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Olivet Annual Report

Updated: May 2

Client: Olivet Nazarene University 

Discipline: Editorial Design

Redesign Olivet’s Annual Report to be better suited for online distribution and viewing.  

Olivet’s Annual Report is sent to all donors at the end of January and highlights the university’s financials from the previous year. Its intent is to show gratitude and provide transparency and insight to the impact of donor dollars.  

In 2020, Olivet made the decision to send the communication electronically instead of by mail. Because of this change, we decided the report needed a design refresh.

The current template’s design was too busy for web-viewing and the content needed to be simplified and reorganized. 

To accomplish these goals, I increased the use of white space by simplifying content, organized like-content with coordinating design elements, and made the financial charts and graphs larger. 

The image below shows an example of how increasing white space helps the viewer quickly find important information. In the previous version, the president’s message and table of contents are laid out on the same page with photographic background. Splitting these two elements across an entire spread and increasing the size of the typeface allows a more relaxed online reading experience.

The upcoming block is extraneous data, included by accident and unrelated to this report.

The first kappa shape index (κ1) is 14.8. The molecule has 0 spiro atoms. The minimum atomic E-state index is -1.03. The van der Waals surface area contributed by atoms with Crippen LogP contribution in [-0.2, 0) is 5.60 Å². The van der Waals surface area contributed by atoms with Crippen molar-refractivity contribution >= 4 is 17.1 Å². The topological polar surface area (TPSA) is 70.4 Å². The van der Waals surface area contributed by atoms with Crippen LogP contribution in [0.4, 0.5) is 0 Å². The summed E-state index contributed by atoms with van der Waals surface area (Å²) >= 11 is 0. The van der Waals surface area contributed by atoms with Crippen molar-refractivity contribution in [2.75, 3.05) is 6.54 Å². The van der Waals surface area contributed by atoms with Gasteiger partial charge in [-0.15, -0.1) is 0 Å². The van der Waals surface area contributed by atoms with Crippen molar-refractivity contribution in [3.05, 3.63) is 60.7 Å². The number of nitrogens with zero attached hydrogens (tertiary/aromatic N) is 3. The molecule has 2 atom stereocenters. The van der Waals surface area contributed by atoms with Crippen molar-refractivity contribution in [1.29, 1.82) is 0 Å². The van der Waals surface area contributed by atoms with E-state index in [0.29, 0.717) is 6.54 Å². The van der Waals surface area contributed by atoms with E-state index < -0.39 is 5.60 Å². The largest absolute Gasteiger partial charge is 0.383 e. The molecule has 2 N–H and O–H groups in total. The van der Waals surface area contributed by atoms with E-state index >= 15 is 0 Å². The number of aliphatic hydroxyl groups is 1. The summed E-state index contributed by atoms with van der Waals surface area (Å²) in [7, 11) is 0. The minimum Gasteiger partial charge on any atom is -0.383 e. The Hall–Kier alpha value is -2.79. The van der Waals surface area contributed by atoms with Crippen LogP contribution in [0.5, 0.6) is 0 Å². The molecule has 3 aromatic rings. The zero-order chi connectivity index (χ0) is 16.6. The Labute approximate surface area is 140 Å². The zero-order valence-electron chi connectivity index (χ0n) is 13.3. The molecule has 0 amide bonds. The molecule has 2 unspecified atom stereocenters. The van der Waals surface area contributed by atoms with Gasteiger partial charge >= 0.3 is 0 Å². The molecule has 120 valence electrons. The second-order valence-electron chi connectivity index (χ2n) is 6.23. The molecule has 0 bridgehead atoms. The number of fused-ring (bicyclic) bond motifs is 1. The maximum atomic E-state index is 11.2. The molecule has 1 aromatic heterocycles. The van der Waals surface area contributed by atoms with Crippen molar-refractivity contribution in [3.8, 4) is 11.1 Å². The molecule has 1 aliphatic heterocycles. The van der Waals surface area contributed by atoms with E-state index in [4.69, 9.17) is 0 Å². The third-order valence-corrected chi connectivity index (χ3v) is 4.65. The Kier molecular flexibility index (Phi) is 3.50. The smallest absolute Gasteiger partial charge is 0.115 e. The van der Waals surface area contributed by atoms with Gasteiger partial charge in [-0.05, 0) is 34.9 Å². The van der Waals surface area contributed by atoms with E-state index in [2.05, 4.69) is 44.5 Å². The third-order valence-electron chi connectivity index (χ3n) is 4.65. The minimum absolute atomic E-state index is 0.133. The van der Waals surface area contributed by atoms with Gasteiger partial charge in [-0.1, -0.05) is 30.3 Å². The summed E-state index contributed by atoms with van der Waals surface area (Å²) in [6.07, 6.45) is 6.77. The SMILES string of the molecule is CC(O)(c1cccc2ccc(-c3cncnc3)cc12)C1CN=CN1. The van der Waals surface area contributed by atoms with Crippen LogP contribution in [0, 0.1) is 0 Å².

Another element of the report that we reimagined was the financial overview, which included charts and graphs.

The previous version squeezed all three on the same page. By creating larger and more simplified graphs, a reader can skim the information quicker. Splitting up the charts into two separate sections also provides quick clarity on what the reader is looking at. The first page gives an overview on the entire budget, while the second page zooms in on gift revenue only.  

Finally, by using different design elements for different types of content, we were able to better organize the various pieces of information in the report.

For example, the stories of impact are meant to stand out. I used full color, a darker background and black and white photography. The intent was for these stories to stand out from the more technical content. 


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